Friday, 17 June 2011

The Socialist Republic of the Premiership

My musings on Gloucester shareholder Tom Walkinshaw's declaration that Premiership Rugby has its roots "somewhere in socialism"

Those volatile elements, sport and politics, need to be handled carefully whenever there's the slightest whiff that they might be about to combine. Otherwise there can be an unholy combustion.

Inevitably, the debate over the impending increase of the Premiership salary cap has generated a political debate with a small 'p'. Some clubs want it, others aren't so keen. One club has x agenda, another has y agenda.

Such internal politics are bound to occur within Premiership Rugby, the organisation which comprises the top dozen English sides.

What isn't inevitable is the manner in which certain clubs chose to publicly vent their views on the matter.

Ryan Walkinshaw, a major shareholder at Gloucester and the son of former owner Tom, this week gave a revealing interview which was as frank as it was engaging.

Walkinshaw clearly has a passion for the game that rivals his father's and the 23-year-old's views on its future are both well articulated and, in many cases, plausible.

But one of his remarks will no doubt prompt a few raised eyebrows.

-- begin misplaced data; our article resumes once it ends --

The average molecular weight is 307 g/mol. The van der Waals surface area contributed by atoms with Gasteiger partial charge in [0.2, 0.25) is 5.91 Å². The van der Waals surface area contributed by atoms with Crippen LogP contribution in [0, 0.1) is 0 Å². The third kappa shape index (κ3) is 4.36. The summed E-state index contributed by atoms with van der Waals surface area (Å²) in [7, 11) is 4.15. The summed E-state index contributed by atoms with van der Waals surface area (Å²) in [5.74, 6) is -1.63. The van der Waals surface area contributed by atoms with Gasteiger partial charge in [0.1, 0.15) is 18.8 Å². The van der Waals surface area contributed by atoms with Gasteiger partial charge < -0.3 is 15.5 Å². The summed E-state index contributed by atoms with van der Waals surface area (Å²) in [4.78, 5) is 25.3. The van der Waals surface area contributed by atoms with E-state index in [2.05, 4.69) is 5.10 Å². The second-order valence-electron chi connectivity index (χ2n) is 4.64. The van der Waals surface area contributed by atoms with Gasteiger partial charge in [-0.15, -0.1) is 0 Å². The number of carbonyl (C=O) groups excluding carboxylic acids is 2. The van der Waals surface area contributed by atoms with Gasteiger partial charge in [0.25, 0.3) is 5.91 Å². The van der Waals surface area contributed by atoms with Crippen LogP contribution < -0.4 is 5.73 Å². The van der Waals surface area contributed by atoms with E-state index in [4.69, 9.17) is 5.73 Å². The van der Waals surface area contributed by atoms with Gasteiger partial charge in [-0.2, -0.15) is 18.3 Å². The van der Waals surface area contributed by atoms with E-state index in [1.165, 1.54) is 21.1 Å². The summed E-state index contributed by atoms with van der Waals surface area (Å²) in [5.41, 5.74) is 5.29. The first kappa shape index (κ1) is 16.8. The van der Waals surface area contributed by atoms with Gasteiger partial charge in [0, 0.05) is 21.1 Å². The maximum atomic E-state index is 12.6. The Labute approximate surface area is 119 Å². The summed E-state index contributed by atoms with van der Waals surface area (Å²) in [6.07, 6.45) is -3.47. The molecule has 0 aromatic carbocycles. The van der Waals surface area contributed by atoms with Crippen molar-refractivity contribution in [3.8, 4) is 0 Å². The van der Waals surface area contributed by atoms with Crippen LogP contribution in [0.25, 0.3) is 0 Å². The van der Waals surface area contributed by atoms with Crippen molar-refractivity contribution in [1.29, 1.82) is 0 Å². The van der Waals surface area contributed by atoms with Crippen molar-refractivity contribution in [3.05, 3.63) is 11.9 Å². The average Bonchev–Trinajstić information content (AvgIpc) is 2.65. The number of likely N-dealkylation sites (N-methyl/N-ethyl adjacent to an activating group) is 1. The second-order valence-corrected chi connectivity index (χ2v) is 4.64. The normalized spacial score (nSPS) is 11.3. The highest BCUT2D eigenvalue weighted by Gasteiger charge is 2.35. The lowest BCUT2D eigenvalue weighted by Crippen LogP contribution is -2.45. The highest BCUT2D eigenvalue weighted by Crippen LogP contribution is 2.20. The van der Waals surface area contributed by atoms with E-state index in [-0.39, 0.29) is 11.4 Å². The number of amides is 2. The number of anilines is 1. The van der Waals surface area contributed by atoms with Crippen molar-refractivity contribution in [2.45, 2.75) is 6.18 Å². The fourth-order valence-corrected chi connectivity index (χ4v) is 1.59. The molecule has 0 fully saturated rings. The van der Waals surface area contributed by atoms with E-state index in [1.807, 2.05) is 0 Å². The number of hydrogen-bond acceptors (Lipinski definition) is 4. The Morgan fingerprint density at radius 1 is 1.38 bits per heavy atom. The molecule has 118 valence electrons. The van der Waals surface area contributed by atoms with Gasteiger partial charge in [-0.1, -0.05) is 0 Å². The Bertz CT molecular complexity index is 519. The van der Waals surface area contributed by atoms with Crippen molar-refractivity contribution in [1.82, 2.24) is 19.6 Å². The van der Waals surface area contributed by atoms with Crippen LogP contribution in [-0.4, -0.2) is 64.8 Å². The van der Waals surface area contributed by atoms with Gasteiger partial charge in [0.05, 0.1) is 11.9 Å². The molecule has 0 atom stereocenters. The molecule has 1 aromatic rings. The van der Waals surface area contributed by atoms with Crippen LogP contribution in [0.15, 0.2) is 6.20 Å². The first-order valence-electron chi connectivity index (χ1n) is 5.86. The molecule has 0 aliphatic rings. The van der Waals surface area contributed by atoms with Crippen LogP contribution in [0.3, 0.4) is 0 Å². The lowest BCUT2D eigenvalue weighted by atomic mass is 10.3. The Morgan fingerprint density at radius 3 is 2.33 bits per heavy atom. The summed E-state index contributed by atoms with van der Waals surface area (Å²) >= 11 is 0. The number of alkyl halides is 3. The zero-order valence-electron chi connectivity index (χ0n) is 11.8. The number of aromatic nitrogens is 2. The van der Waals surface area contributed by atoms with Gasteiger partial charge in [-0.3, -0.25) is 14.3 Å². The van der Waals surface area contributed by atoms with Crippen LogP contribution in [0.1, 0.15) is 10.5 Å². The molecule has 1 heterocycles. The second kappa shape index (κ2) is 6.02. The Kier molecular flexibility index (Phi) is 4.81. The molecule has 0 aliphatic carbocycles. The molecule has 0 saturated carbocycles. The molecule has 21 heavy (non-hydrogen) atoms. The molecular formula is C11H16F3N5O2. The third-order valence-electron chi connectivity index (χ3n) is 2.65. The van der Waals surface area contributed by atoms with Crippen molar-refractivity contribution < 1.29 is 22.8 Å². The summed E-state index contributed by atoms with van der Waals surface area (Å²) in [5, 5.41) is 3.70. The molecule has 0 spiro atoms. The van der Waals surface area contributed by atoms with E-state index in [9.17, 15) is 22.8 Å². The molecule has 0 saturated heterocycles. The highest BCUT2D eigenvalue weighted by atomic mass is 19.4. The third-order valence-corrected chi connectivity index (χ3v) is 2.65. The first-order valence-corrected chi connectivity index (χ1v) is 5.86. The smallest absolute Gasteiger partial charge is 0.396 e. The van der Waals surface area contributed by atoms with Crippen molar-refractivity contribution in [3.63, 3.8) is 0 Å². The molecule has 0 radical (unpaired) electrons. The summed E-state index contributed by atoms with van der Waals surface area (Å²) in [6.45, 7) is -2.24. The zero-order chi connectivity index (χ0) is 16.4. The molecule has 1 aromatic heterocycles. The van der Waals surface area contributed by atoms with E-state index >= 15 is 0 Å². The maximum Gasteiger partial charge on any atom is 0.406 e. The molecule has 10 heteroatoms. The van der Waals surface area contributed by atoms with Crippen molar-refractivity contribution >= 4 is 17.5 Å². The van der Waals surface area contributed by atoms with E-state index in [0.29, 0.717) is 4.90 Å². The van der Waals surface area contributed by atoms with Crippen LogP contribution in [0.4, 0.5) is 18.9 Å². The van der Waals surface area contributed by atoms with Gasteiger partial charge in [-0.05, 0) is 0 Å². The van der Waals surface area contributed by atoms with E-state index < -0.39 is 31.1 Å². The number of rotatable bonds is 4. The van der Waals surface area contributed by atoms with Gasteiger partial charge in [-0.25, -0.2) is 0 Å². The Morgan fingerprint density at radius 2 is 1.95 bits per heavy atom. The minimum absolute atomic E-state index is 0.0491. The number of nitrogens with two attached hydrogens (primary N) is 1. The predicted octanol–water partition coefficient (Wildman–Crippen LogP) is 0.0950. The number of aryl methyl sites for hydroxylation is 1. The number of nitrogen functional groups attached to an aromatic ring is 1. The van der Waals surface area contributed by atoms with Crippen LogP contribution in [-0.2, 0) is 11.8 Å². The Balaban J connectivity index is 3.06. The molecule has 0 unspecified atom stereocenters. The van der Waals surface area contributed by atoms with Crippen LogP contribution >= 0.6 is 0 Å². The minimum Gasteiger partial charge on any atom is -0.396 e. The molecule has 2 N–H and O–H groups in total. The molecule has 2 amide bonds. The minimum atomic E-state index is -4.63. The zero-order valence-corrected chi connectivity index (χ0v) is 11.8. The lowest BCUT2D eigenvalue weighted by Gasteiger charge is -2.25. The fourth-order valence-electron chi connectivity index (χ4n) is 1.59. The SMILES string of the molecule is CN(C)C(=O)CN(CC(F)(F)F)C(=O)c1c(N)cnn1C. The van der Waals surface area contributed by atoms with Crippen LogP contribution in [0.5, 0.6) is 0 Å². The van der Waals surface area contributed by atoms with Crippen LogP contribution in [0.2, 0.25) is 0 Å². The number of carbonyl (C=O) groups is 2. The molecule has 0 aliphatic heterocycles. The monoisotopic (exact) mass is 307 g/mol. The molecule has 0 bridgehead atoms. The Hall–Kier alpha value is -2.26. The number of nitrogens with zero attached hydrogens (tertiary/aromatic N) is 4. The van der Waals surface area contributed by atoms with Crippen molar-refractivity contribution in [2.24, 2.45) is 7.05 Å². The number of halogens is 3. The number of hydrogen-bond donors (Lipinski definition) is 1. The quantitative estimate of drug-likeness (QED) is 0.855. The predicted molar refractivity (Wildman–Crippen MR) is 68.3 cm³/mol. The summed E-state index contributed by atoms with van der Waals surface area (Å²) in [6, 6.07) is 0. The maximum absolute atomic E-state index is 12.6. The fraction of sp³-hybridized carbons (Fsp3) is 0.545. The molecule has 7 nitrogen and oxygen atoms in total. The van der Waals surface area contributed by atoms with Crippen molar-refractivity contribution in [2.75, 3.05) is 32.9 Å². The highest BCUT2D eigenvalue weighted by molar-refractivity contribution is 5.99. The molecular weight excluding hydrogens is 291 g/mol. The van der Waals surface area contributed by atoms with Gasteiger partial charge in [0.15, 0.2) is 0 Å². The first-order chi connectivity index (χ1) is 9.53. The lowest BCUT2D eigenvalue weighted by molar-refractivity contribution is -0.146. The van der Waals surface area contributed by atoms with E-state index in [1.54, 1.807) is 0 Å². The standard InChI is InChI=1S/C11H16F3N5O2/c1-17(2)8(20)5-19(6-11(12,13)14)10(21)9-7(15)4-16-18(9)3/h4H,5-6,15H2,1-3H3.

"The whole idea of Premiership Rugby as a body has a base somewhere in socialism, in that we are all in it together, for the good of the sport."

During my time as an amateur player, and during my time as a rugby writer, I have to say I haven't had that many discussions about socialism. So it was intriguing to discover that one of the biggest players in the domestic game believes aspects of English professional rugby have their roots in Das Kapital and The Communist Manifesto.

I can understand Walkinshaw's sentiments – English clubs do, to a degree, need to co-operate for the good of the game – but the problem is that the game is not played in an English bubble. There is Europe to worry about, too.

Holding back other English clubs because you don't have the money that they have (as Gloucester seem to want to do) might serve your self-interest but it will have the wider effect of harming English clubs' prospects on the European stage.

In that regard, Walkinshaw's proposals are inward-looking and redolent of a 'closed shop' mentality. That attitude won't help an English club lift the Heineken Cup. And would that be "for the good of the sport"?

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